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Thursday, March 23, 2023

Will Tycoon Wealth Matters Hit India’s Green Energy Dreams? 

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Two years ago, Indian Prime Minister Narendra Modi announced an ambitious plan to transform India into a green energy giant. Modi also pledged to reduce emissions to net zero or become carbon neutral, meaning that the number of greenhouse gases in the atmosphere will not increase by 2070. Modi also pledged to become carbon neutral by 2030. India will source half of its energy from renewable sources by 2020, reducing projected carbon emissions by 1 billion tonnes by 2020.

One businessman who’s key to Mr. Modi’s green energy plans is Gautam Adani, one of Asia’s richest men who runs a sprawling port-to-energy conglomerate with seven publicly traded companies, including a renewable energy firm called Adani Green Energy. Mr. Adani plans to spend $70bn (£58bn) on green energy and become a global renewable player by 2030. This money is expected to be spent on hybrid renewable power generation, making batteries and solar panels, and using wind energy and green hydrogen. But Adani’s recent problems have raised concerns that it could mean a setback in India’s burgeoning energy ambitions. It lost about $120 billion in market value after releasing reports denouncing a decade of “brazen” stock manipulation and accounting fraud. The group dismissed the claim as malicious and untrue, calling it an “attack on India.”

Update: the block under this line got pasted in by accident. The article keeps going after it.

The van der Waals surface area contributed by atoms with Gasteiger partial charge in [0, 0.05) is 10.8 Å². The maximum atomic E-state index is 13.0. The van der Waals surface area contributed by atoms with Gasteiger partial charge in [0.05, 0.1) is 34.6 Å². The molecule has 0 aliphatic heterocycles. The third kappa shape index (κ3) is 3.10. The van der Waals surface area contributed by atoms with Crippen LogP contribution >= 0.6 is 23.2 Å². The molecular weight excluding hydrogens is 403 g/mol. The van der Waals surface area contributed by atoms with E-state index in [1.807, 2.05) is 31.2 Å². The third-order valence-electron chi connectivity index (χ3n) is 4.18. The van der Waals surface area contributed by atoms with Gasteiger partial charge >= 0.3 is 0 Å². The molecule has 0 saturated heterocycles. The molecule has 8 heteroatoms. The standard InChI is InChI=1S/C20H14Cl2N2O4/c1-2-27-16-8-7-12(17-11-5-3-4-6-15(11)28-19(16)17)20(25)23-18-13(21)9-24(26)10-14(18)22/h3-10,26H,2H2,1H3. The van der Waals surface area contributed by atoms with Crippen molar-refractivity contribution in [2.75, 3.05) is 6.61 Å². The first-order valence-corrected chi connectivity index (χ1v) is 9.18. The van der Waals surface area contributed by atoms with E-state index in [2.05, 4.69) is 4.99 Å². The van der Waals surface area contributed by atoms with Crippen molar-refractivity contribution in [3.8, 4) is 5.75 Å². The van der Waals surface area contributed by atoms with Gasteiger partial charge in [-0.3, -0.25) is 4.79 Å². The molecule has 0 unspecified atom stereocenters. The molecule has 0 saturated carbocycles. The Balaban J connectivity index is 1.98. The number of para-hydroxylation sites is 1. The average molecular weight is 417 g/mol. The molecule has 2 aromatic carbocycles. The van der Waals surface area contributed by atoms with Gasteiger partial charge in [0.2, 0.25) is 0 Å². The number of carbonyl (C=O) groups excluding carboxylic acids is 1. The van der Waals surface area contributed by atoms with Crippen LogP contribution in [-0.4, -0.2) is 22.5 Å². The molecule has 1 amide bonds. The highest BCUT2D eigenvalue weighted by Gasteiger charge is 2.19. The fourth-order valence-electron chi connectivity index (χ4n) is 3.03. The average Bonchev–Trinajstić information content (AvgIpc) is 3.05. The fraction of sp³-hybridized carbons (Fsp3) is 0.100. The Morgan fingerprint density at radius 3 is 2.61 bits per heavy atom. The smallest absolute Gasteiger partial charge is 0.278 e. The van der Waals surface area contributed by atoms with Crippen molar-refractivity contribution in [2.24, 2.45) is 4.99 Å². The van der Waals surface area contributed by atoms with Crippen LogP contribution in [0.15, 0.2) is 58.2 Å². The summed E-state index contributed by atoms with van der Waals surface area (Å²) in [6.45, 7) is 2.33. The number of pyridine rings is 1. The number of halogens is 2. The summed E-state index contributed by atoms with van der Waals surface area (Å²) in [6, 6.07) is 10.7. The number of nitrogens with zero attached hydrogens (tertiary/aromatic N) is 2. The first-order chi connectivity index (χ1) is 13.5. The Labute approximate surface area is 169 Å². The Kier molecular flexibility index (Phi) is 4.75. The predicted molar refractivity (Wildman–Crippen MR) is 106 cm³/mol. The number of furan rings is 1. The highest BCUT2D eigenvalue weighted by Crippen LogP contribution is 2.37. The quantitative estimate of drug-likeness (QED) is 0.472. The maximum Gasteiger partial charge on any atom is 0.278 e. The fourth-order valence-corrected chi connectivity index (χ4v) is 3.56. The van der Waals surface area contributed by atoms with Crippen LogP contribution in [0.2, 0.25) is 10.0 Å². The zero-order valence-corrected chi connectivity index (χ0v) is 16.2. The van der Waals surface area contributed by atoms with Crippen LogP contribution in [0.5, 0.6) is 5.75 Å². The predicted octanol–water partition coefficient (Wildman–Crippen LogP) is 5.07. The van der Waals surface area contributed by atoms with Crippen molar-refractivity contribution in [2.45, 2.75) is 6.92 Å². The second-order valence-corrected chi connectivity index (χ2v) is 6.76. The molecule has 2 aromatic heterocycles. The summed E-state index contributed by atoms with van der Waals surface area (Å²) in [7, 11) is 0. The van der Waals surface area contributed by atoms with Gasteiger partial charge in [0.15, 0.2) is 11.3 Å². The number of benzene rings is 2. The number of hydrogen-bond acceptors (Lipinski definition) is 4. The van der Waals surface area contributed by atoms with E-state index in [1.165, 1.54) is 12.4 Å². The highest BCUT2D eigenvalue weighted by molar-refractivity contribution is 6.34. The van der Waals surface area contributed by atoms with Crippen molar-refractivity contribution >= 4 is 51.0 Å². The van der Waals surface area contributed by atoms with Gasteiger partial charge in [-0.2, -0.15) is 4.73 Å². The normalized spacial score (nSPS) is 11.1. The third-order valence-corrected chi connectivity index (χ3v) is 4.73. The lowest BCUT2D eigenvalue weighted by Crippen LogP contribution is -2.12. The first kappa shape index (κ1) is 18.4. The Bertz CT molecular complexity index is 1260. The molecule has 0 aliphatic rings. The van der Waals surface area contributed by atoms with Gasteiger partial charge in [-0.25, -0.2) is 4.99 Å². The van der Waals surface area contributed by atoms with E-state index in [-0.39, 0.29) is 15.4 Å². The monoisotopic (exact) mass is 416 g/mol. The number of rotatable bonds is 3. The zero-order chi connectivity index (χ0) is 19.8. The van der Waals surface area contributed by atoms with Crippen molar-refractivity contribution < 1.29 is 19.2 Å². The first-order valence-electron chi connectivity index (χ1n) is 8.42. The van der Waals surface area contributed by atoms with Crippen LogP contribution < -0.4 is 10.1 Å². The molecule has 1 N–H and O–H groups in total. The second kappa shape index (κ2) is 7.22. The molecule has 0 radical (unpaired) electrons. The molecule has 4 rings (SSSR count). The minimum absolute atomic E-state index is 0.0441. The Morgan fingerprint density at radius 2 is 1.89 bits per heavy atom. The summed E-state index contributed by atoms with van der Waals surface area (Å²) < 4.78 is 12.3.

Experts believe it is too early to judge the impact of recent developments on India’s climate plans. “The Adani Group is a major player in the green energy space. Some of the new investments may be delayed. It will have an impact,” says  Vibhuti Garg of the Institute for Energy Economics and Financial Analysis. But the renewable energy momentum will continue. India has a combined clean and dirty power generation capacity of 400 GW and plans to add 500 GW of clean power alone by 2030. A transition of this magnitude will not be easy for a country that has historically relied on coal and oil to meet its energy needs.

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